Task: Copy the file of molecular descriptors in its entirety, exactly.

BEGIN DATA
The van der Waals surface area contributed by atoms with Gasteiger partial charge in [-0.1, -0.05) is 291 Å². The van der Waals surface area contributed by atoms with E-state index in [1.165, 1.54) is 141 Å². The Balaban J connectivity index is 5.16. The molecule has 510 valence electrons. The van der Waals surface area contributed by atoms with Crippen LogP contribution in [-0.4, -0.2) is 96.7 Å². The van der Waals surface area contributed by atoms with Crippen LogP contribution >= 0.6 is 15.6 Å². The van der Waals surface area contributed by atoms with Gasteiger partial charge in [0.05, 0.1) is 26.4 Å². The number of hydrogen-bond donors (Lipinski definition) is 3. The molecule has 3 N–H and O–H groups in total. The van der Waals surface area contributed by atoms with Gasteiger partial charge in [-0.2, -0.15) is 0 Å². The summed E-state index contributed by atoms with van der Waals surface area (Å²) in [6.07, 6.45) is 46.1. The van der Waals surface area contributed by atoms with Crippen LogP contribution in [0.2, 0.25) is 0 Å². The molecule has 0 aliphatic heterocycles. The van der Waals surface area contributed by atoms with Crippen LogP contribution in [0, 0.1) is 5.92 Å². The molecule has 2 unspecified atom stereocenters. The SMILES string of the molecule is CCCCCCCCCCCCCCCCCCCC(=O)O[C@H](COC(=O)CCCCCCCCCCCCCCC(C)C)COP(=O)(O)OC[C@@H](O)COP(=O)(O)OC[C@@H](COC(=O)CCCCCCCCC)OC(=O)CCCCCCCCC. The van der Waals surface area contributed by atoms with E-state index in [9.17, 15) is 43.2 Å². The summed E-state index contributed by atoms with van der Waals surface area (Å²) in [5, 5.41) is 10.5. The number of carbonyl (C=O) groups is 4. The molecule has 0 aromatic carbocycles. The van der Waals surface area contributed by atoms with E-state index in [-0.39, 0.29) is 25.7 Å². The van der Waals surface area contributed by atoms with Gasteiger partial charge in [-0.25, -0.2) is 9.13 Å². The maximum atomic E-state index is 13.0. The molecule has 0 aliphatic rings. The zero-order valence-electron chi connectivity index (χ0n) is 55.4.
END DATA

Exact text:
The van der Waals surface area contributed by atoms with Gasteiger partial charge in [-0.1, -0.05) is 291 Å². The van der Waals surface area contributed by atoms with E-state index in [1.165, 1.54) is 141 Å². The Balaban J connectivity index is 5.16. The molecule has 510 valence electrons. The van der Waals surface area contributed by atoms with Crippen LogP contribution in [-0.4, -0.2) is 96.7 Å². The van der Waals surface area contributed by atoms with Crippen LogP contribution >= 0.6 is 15.6 Å². The van der Waals surface area contributed by atoms with Gasteiger partial charge in [0.05, 0.1) is 26.4 Å². The number of hydrogen-bond donors (Lipinski definition) is 3. The molecule has 3 N–H and O–H groups in total. The van der Waals surface area contributed by atoms with Gasteiger partial charge in [-0.2, -0.15) is 0 Å². The summed E-state index contributed by atoms with van der Waals surface area (Å²) in [6.07, 6.45) is 46.1. The van der Waals surface area contributed by atoms with Crippen LogP contribution in [0.2, 0.25) is 0 Å². The molecule has 0 aliphatic heterocycles. The van der Waals surface area contributed by atoms with Crippen LogP contribution in [0, 0.1) is 5.92 Å². The molecule has 2 unspecified atom stereocenters. The SMILES string of the molecule is CCCCCCCCCCCCCCCCCCCC(=O)O[C@H](COC(=O)CCCCCCCCCCCCCCC(C)C)COP(=O)(O)OC[C@@H](O)COP(=O)(O)OC[C@@H](COC(=O)CCCCCCCCC)OC(=O)CCCCCCCCC. The van der Waals surface area contributed by atoms with E-state index in [9.17, 15) is 43.2 Å². The summed E-state index contributed by atoms with van der Waals surface area (Å²) in [5, 5.41) is 10.5. The number of carbonyl (C=O) groups is 4. The molecule has 0 aromatic carbocycles. The van der Waals surface area contributed by atoms with E-state index in [-0.39, 0.29) is 25.7 Å². The van der Waals surface area contributed by atoms with Gasteiger partial charge in [-0.25, -0.2) is 9.13 Å². The maximum atomic E-state index is 13.0. The molecule has 0 aliphatic rings. The zero-order valence-electron chi connectivity index (χ0n) is 55.4.